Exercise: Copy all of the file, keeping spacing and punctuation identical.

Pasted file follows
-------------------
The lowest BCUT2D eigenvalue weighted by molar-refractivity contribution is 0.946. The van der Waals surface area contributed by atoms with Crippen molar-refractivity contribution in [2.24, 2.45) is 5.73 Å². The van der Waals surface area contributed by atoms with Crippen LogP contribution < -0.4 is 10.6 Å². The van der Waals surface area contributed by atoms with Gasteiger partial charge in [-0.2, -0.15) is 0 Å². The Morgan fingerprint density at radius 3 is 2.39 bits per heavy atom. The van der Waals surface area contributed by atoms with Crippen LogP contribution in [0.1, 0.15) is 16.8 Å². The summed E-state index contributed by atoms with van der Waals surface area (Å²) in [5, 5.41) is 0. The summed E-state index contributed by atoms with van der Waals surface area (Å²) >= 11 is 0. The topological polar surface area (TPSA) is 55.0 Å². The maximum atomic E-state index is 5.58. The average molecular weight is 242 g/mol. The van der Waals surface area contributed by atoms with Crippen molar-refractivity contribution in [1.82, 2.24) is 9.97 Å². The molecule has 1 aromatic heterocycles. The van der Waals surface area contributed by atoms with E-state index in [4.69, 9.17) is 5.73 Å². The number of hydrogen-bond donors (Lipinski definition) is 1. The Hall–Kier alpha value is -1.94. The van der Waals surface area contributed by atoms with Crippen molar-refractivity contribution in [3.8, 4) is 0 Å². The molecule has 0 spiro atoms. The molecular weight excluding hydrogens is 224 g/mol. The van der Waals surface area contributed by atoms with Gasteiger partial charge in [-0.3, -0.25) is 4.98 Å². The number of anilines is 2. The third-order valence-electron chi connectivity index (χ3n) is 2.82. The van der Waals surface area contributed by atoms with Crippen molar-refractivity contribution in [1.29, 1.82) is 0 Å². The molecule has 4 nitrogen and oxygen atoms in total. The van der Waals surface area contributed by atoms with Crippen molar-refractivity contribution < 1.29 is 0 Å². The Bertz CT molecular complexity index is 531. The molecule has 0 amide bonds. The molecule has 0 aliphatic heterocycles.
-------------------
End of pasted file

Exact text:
The lowest BCUT2D eigenvalue weighted by molar-refractivity contribution is 0.946. The van der Waals surface area contributed by atoms with Crippen molar-refractivity contribution in [2.24, 2.45) is 5.73 Å². The van der Waals surface area contributed by atoms with Crippen LogP contribution < -0.4 is 10.6 Å². The van der Waals surface area contributed by atoms with Gasteiger partial charge in [-0.2, -0.15) is 0 Å². The Morgan fingerprint density at radius 3 is 2.39 bits per heavy atom. The van der Waals surface area contributed by atoms with Crippen LogP contribution in [0.1, 0.15) is 16.8 Å². The summed E-state index contributed by atoms with van der Waals surface area (Å²) in [5, 5.41) is 0. The summed E-state index contributed by atoms with van der Waals surface area (Å²) >= 11 is 0. The topological polar surface area (TPSA) is 55.0 Å². The maximum atomic E-state index is 5.58. The average molecular weight is 242 g/mol. The van der Waals surface area contributed by atoms with Crippen molar-refractivity contribution in [1.82, 2.24) is 9.97 Å². The molecule has 1 aromatic heterocycles. The van der Waals surface area contributed by atoms with E-state index in [4.69, 9.17) is 5.73 Å². The number of hydrogen-bond donors (Lipinski definition) is 1. The Hall–Kier alpha value is -1.94. The van der Waals surface area contributed by atoms with Crippen molar-refractivity contribution in [3.8, 4) is 0 Å². The molecule has 0 spiro atoms. The molecular weight excluding hydrogens is 224 g/mol. The van der Waals surface area contributed by atoms with Gasteiger partial charge in [-0.3, -0.25) is 4.98 Å². The number of anilines is 2. The third-order valence-electron chi connectivity index (χ3n) is 2.82. The van der Waals surface area contributed by atoms with Crippen molar-refractivity contribution in [1.29, 1.82) is 0 Å². The molecule has 4 nitrogen and oxygen atoms in total. The van der Waals surface area contributed by atoms with Crippen molar-refractivity contribution < 1.29 is 0 Å². The Bertz CT molecular complexity index is 531. The molecule has 0 amide bonds. The molecule has 0 aliphatic heterocycles.